Ron McKerlie became Chief Strategist and Corporate CIO of Ontario, Service Delivery, with the Ministry of Government Services last fall. He came to the public sector with more than 20 years’ experience in the financial and telecommunications service industry, including stints with Rogers and the Bank of Montreal. Recently, with half a year in his new position, he spoke with Lisa Williams, senior writer with InterGovWorld.com, on the progress that’s been made, new initiatives under way and his work as a board member of World Vision Canada. Excerpts from the conversation follow:
Q. Let’s start with your background, I know you were most recently at Rogers Communications as Vice-President of e-business. How did that help prepare you for the work you’re doing now as CCIO?
A. My background’s really 25 years in financial services and telecommunications. Rogers was a pretty small piece of that, but overall I guess what I’ve learned in the past and in the business world is that success comes from doing a lot of things well, but that the focus of everything you do has to be around the customer. And what I bring into the (Ontario Public Service) is to refocus on the customer whether it’s internal for the I&IT work that I’m doing or whether it’s external to the citizens of Ontario for the service delivery work that I’m doing.
The focus really has to be reset around what does the customer need, what are the expectations and therefore how do you design the processes and the work that you’re doing to make sure that you’re meeting their needs, and that’s really probably the biggest thing … I’m not a traditional IT guy. I’ve never written a line of code. I’m a business person who understands that IT is just a way to enable business goals and achieve business goals, so I’m really focused on what is the government trying to do, what are the goals, and how do we use IT to enable that.
Q. Now that you’re at the six-month point in your position, what sort of progress has been made, what would be your evaluation at this point?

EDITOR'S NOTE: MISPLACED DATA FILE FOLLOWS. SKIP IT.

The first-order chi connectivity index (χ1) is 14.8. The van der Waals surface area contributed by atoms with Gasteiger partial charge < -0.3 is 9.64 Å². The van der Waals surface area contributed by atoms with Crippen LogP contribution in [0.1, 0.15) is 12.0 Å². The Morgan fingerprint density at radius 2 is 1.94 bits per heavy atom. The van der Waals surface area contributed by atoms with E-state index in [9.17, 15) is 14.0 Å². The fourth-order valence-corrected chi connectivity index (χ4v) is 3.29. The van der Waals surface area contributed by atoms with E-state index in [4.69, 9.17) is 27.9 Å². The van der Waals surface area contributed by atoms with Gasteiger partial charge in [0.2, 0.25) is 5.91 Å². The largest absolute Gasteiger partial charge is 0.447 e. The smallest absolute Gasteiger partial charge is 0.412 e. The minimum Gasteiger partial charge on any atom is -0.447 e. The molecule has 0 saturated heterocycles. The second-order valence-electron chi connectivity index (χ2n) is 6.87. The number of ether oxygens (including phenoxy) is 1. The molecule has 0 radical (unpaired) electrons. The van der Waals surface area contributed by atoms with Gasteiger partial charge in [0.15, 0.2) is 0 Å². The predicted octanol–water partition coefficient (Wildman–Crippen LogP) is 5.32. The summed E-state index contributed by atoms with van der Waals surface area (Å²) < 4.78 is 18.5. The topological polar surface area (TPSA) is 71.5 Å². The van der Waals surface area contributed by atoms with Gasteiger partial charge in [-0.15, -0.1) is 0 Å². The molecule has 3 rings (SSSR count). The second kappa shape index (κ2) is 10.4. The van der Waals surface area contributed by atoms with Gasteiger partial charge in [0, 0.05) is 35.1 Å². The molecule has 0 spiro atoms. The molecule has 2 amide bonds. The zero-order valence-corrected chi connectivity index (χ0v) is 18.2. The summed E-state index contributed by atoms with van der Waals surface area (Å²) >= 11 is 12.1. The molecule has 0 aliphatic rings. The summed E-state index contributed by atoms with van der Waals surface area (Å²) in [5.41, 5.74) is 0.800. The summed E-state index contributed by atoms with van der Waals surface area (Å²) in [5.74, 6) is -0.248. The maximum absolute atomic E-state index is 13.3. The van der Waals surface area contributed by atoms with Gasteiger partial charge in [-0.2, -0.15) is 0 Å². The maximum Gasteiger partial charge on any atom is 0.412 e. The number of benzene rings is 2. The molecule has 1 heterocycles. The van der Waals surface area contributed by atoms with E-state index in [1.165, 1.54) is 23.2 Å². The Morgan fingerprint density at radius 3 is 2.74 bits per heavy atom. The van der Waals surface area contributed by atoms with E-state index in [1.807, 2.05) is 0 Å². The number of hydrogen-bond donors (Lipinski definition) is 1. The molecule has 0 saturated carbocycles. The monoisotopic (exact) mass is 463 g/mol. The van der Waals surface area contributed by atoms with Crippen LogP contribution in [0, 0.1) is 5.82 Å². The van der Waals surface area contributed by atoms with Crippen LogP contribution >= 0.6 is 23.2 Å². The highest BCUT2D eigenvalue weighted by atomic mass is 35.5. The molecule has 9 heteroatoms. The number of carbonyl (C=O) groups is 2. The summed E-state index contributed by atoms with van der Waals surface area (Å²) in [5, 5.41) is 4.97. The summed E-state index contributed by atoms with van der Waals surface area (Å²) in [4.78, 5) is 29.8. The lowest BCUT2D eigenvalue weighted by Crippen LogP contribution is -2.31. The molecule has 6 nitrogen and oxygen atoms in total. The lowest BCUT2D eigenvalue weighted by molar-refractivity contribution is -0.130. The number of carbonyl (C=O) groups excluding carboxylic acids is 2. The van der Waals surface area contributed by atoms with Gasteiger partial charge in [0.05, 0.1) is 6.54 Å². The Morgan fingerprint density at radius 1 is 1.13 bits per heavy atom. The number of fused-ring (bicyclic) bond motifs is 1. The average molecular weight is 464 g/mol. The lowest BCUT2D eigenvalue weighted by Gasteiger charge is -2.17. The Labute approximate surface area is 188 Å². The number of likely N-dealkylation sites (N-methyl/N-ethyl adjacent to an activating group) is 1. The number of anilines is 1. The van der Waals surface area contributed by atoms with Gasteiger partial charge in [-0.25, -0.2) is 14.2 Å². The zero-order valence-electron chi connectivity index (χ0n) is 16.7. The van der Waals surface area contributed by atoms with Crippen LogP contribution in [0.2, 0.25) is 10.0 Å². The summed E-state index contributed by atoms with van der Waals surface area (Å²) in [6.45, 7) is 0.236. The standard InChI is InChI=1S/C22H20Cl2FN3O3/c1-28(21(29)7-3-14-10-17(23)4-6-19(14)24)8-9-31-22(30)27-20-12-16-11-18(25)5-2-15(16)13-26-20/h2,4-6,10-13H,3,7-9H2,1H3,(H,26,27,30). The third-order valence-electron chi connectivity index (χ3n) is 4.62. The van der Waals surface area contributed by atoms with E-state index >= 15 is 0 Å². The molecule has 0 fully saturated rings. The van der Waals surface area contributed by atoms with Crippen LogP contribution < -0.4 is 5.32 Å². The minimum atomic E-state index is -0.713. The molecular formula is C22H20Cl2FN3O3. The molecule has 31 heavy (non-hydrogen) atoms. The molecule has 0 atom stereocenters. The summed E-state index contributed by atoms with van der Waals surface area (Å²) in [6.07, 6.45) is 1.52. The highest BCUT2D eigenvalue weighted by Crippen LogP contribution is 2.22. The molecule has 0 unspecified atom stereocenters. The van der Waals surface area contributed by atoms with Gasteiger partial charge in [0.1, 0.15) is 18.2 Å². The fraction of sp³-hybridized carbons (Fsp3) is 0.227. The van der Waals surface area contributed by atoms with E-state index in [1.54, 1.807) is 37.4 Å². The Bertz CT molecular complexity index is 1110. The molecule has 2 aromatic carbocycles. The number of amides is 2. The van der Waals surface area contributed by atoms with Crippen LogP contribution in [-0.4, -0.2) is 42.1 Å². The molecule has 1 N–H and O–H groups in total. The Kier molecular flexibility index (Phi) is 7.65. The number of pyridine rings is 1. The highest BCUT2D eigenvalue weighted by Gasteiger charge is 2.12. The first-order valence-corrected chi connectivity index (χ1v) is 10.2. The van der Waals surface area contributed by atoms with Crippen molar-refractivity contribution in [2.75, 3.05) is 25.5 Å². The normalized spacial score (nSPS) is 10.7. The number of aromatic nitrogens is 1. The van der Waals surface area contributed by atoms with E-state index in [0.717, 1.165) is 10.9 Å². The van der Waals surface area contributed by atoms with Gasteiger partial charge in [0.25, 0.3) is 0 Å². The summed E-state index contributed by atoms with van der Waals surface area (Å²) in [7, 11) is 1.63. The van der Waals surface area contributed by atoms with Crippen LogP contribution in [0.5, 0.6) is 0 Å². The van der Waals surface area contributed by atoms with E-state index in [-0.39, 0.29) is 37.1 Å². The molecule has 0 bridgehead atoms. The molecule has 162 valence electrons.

A. We’ve made progress in a number of areas. We’ve finalized and validated the I&IT strategy for the next few years, so we’ve got that piece of work done, and on the service side we’re pretty far along and have almost got a final service strategy in terms of how we drive Service Ontario forward … We’ve also launched four infrastructure consolidation projects which are very key projects. For example, we’re consolidating seven e-mail systems down to one, we’re consolidating multiple help desks into two, we’re consolidating multiple data centres into much fewer, virtualizing servers and reducing server hardware, we’re setting common standards and tools. So those four projects have been kicked off, they’ve been staffed, and they’re well under way and there’s good work going on.
I think the other area that we’ve moved significantly forward on is by April 1 we’ll have transferred the reporting relationships for about 624 staff into our service delivery unit here. So we’re consolidating all of the support for infrastructure, IT infrastructure, which will make it much easier to set standards and get to common platforms and common systems, so that work has gone along well, we’re just about complete on that.
Q. At this point what would you say has been the most surprising or challenging aspect of your position?
A. I think the most surprising or challenging aspect is probably the challenge around the speed of getting stuff done … I’m blessed with having a Deputy Ministry who’s outstanding and a Minister who really does understand it, and has a great business focus. But it’s still a very large organization, and getting everybody pointed in roughly the same direction has taken an enormous amount of energy in terms of meeting with people and communicating and convincing and listening and encouraging … I guess real substantive meaningful change takes a lot of time, and so speed and just how long it takes to move things is probably – it’s worse than I thought it was, or at least it’s not as good as I hoped it was.
Q. And would that vary greatly from your experience with the private sector?
A. It varies hugely from Rogers, which was very quick in terms of decision-making and getting things done.